By Lisa Alcalay Klug
WHILE PREPARING FOR her licensing
exam, veterinarian Autumn Unck discovered
it helped improve her memory. Frequent flier
Sam Ben-David found it a productive inflight pastime. And mother-of-four Suzannah
Raff chose it as an alternative to her children’s
video games and to enhance her own work as
a business coach.
It is Lumosity, a digital gym for your
brain. Wildly popular, this suite of online
games has literally brain-teased the prefrontal
cortex of more than 50 million members.
Designed to enhance speed, memory, train of
thought, attention, problem-solving skills and
other functions, its research-based software
morphs into your noggin’s personal trainer,
customizing its games to your abilities. And
with its vast user base, Lumosity also participates in scientific research and teams with neuroscientists worldwide for surprising results.
“We started Lumosity with the mission of
pioneering the understanding and enhancement of the human brain to give each person
the power to unlock their full potential,” says
company co-founder and chief scientist Mike Scanlon.
He and fellow Princeton grad
Kunal Sarkar, now Lumosity’s CEO,
birthed their brainchild in the
Silicon Valley in 2005. Sarkar, now
37, was working for a private equity
firm, and Scanlon, now 35, was
working on his doctorate in neuro-science at Stanford. Scanlon was
motivated to better understand the
brain after his two grandmothers
were diagnosed with Alzheimer’s.
Research shows brains rewire
Maximum brain boosting
themselves through experience and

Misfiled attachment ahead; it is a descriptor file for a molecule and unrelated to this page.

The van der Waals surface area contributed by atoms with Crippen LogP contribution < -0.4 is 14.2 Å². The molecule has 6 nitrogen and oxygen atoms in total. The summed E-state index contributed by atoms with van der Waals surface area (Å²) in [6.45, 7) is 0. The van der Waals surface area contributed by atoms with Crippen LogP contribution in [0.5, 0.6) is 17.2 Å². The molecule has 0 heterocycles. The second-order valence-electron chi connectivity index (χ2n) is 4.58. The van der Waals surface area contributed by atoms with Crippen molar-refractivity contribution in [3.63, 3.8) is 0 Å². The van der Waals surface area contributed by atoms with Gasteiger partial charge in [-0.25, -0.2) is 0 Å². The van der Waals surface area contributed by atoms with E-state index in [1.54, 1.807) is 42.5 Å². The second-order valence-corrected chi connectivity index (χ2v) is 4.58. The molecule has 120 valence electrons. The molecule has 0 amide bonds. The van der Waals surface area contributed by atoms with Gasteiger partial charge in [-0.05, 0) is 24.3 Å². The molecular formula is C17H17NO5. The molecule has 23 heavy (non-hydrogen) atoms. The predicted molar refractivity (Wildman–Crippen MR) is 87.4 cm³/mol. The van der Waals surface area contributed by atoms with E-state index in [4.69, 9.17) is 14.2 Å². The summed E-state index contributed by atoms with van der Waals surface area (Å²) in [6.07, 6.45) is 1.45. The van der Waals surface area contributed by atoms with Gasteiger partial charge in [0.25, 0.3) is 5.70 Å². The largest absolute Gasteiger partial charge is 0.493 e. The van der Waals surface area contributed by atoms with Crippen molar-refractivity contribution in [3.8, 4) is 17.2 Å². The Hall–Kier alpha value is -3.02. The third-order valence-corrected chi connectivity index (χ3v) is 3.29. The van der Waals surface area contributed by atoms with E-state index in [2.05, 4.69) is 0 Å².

activity, such as computerized train-
ing, says Scanlon, whose studies focused on
brain plasticity—how the organ changes in
response to environment. “But these tools were
inaccessible to consumers,” he says, “so we
wanted to bring them out of the labs and create
real-world applications that could help people.”
Scanlon and Sarkar teamed up with co-
founder David Drescher, now their Lumos
Lab chief technology officer. In 2007, the trio
launched Lumosity with eight games and
$400,000 in angel funding. Within a year, they
drew $3 million in funding. In July 2010, they
launched their first mobile app. The following
month, membership skyrocketed to 11 mil-
lion. And the numbers are still climbing.
To maximize brain training, Lumosity recommends progressively challenging workouts
of five games 15 minutes a day, three to five
Lumosity creates gyms
for the brain
back to school
The Costco Connection
Costco warehouses carry a variety of books,
games, puzzles and more to stimulate
brains of all ages.
In our digital editions
Click here to view an example of
Lumosity’s brain games. (See page
13 for details.)
CEO: Kunal Sarkar
Number of registered users:
140 New Montgomery St.
San Francisco, CA 94105
Comments about Costco: Our company has been ordering from Costco for the
past three years, which has been especially useful as our company has nearly
tripled in size during that time.
—Erica Perng, Lumosity public relations
Kunal Sarkar (left) and Mike Scanlon,
founding brainiacs of Lumosity.
CONTINUED ON PAGE 36
Lumosity’s Color Match game challenges
your flexibility and speed, helping with
impulse control, avoiding errors and creative problem solving.